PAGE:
Sidney Poitier was the first black man to be onscreen in the film industry. He was an inspiration to almost every black actor, so why did he stop acting?
Sidney Poitier originally stopped acting in the 1970s to write his autobiography. He did return to acting and directing briefly in the 1980s but then retired permanently to pursue a career in politics for his home country of The Bahamas. He was the Bahamian Ambassador to Japan from 1997 to 2007.
You can learn more about Sidney Poitier’s beginnings, the significance of his acting career, and what he’s done since retiring from the entertainment industry.
Sidney Poitier’s Early Days
When talking about Sidney Poitier, most people will say he is an award-winning actor who has been highly esteemed for his amazing career. More notably though, he was a barrier breaker for black people in the entertainment industry.
Poitier was born on February 20, 1927, in Miami, Florida to Evelyn and Reginald James Poitier who were Bahamian farmers. As farmers, they were often in Miami to sell their goods from the island that they farmed on. It was just by chance that Sidney was born in the United States because his mother went into labor unexpectedly two months early while in the US.
This was how Sidney Poitier automatically became an American citizen. He didn’t move to the United States until he was 15 though. He grew up on Cat Island in the Bahamas without running water or electricity. His family sent him to Miami to live with his brother when he was 15 and then he fled from his brother at 16 to New York where he lived on the streets.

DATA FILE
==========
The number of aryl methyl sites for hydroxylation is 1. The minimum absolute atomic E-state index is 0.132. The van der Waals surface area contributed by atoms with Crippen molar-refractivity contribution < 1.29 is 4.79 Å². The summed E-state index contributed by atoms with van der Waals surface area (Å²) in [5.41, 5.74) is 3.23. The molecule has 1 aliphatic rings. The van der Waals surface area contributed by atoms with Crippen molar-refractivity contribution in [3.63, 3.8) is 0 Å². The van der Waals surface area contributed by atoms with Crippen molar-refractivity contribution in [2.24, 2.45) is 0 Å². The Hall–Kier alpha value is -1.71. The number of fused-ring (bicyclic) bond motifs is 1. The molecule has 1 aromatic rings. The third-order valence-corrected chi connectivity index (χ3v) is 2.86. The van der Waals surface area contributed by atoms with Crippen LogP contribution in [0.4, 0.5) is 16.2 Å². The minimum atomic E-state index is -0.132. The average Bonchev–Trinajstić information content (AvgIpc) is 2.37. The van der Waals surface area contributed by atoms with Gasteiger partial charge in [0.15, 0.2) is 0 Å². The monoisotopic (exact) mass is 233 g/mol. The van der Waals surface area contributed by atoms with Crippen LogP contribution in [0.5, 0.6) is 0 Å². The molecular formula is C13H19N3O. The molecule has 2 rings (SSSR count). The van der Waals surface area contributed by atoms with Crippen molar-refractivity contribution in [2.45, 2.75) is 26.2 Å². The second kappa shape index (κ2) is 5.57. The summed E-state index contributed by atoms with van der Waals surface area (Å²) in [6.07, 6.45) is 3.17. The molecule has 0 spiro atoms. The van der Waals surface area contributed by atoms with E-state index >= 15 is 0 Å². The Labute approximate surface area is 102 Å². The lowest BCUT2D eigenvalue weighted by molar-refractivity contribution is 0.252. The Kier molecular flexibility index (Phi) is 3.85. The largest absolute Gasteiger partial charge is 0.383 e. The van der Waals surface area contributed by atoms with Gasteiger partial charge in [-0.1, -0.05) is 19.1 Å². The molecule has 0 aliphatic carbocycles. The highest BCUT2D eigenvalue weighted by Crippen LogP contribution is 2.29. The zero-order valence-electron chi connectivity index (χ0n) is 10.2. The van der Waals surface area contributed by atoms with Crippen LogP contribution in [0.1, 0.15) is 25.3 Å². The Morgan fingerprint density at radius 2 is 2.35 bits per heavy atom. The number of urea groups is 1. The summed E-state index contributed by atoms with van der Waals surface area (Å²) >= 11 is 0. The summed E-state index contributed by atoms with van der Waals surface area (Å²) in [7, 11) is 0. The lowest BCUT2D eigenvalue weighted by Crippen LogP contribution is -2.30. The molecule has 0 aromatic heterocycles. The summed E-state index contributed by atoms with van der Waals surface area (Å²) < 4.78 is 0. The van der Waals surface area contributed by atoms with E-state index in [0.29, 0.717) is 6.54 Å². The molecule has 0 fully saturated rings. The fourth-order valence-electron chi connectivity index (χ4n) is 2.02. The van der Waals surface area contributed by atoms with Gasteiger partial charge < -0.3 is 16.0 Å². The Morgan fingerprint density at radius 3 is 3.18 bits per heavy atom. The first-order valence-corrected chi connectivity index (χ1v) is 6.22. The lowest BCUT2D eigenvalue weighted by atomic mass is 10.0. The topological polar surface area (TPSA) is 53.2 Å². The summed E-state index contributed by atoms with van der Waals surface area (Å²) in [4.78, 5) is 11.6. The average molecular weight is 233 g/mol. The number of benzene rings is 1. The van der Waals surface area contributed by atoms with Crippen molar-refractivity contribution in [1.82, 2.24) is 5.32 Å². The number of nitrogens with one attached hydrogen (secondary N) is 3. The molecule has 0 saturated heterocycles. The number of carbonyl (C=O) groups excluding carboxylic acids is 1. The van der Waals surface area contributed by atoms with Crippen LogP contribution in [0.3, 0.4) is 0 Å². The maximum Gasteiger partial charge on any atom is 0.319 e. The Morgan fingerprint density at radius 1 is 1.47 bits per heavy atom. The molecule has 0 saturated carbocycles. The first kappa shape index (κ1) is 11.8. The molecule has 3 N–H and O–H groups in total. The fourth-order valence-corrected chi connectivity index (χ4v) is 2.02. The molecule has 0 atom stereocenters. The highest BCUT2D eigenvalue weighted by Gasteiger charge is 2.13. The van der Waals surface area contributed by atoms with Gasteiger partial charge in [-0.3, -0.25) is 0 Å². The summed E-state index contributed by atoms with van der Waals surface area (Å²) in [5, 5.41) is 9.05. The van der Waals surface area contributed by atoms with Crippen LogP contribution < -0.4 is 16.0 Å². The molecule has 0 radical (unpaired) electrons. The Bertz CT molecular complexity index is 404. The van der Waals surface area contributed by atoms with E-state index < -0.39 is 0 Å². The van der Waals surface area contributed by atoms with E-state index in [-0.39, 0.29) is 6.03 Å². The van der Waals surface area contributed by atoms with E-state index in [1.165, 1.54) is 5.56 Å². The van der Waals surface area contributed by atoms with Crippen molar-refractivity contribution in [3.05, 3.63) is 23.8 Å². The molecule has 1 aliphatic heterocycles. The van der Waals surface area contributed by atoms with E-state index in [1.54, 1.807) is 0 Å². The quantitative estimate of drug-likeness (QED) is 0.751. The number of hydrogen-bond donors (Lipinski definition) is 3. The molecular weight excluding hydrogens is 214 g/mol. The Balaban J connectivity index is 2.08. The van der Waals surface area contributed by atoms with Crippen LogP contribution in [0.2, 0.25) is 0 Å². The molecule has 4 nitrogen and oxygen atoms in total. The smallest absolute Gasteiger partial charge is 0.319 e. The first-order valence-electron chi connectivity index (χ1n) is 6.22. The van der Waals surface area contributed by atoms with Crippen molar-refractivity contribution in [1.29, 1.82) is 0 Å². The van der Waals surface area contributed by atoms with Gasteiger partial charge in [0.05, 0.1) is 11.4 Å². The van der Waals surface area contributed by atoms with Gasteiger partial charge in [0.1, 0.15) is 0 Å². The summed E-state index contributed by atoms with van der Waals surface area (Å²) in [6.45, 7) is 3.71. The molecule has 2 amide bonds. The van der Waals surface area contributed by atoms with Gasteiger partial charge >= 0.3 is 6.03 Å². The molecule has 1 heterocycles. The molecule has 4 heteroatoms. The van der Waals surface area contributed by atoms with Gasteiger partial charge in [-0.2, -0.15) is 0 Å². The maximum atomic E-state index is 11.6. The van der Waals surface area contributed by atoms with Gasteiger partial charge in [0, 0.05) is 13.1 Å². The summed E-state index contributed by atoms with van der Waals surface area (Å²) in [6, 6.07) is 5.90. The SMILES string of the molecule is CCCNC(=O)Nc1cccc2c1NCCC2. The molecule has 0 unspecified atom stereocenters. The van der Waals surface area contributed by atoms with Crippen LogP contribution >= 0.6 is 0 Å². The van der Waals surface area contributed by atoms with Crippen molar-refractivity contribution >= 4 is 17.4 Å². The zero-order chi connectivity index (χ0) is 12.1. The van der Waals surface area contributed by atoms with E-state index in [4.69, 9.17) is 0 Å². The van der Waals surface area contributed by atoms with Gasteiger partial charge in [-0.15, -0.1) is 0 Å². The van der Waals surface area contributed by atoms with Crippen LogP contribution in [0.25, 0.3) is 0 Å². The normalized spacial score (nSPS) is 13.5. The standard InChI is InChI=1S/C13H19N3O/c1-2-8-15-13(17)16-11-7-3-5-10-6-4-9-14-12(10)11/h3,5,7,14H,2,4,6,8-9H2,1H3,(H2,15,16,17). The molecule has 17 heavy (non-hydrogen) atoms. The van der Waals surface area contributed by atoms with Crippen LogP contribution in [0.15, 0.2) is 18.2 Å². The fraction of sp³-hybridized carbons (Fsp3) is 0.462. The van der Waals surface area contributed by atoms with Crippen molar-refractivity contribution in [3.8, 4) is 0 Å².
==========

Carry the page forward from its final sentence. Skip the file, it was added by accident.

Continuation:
He lied his way into the military and then feigned insanity to be discharged. This would have been during WWII. Finally, he tried to get in with the American Negro Theater but was humiliated by a director and thrown out because he couldn’t read and had a thick accent.
This didn’t stop Poitier though. He sought help with learning to read from a dishwasher at his job and then improved his accent by imitating radio announcers. When he returned to the American Negro Theater he was accepted on a trial basis.
Sidney Poitier Was a Trailblazer
The odds were stacked against him right from the beginning but he persevered.
His first stage debut went terribly and audiences hated him so he made a deal with the theatre company to be a janitor in exchange for acting lessons. When he reappeared on stage, audiences fell in love with him.
Poitier landed his first on-screen role in 1950 in the film No Way Out and he immediately made a splash. It was his role in the 1955 film Blackboard Jungle that is often considered his breakthrough role.
As this article from Variety says, “Poitier enlightened audiences by bringing three-dimensional characters to people who may have never met a Black person. He played characters that people wanted to know better.”
Poitier further broke racial boundaries in 1958 when he starred alongside Tony Curtis in The Defiant Ones. He became the first black male to be nominated for an Oscar. He didn’t win in 1958, however, he did win in 1964 when he was nominated for Best Actor for Lillies of the Field.
Another important role he had was in the film Guess Who’s Coming to Dinner? where he attends dinner with his girlfriend’s parents for them to determine whether they could be married. This film was released six months after the Supreme Court overruled state laws that made biracial marriage illegal.
You can watch Sidney Poitier talk about the significance of Guess Who’s Coming to Dinner? in the below video.
These were just a few of the highlights of Sidney Poitier’s acting career that show how he broke through inequality, racial stereotypes, and created a new standard for Hollywood. However, he retired from acting in 1977.
Poitier’s Life Post-Retirement
When Sidney Poitier retired from acting in 1977, it was because he wanted to focus on writing his biography. He worked on it for the next three years and released it in 1980 and it was titled This Life.
While he could have returned to acting, Poitier decided to remain retired. He did move to direct a few films in the 1980s during his acting hiatus. Then he returned for another ten years of acting before retiring permanently in 1997.
After that, he became the Bahamas Ambassador to Japan. He was also the Bahamas Ambassador to UNESCO.